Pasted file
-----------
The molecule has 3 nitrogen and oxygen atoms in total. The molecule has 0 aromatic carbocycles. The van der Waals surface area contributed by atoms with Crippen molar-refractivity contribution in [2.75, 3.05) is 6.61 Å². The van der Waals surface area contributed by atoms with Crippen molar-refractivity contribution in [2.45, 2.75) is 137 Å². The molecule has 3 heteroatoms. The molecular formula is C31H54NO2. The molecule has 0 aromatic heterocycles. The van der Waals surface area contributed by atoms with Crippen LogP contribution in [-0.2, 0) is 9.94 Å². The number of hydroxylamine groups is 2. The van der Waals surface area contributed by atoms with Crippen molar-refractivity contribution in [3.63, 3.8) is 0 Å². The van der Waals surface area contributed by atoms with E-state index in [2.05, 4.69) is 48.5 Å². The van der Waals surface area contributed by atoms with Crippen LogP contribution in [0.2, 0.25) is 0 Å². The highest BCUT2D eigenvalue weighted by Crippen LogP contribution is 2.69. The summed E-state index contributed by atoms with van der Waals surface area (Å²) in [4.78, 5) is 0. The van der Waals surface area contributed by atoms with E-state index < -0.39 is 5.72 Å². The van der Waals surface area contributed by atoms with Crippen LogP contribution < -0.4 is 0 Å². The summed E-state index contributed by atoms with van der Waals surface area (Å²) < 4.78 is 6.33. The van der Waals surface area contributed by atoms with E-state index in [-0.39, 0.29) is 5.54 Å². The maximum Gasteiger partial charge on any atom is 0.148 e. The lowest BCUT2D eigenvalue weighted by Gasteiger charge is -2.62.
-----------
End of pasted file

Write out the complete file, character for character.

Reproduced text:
The molecule has 3 nitrogen and oxygen atoms in total. The molecule has 0 aromatic carbocycles. The van der Waals surface area contributed by atoms with Crippen molar-refractivity contribution in [2.75, 3.05) is 6.61 Å². The van der Waals surface area contributed by atoms with Crippen molar-refractivity contribution in [2.45, 2.75) is 137 Å². The molecule has 3 heteroatoms. The molecular formula is C31H54NO2. The molecule has 0 aromatic heterocycles. The van der Waals surface area contributed by atoms with Crippen LogP contribution in [-0.2, 0) is 9.94 Å². The number of hydroxylamine groups is 2. The van der Waals surface area contributed by atoms with Crippen molar-refractivity contribution in [3.63, 3.8) is 0 Å². The van der Waals surface area contributed by atoms with E-state index in [2.05, 4.69) is 48.5 Å². The van der Waals surface area contributed by atoms with Crippen LogP contribution in [0.2, 0.25) is 0 Å². The highest BCUT2D eigenvalue weighted by Crippen LogP contribution is 2.69. The summed E-state index contributed by atoms with van der Waals surface area (Å²) in [4.78, 5) is 0. The van der Waals surface area contributed by atoms with E-state index < -0.39 is 5.72 Å². The van der Waals surface area contributed by atoms with Crippen LogP contribution < -0.4 is 0 Å². The summed E-state index contributed by atoms with van der Waals surface area (Å²) < 4.78 is 6.33. The van der Waals surface area contributed by atoms with E-state index in [-0.39, 0.29) is 5.54 Å². The maximum Gasteiger partial charge on any atom is 0.148 e. The lowest BCUT2D eigenvalue weighted by Gasteiger charge is -2.62.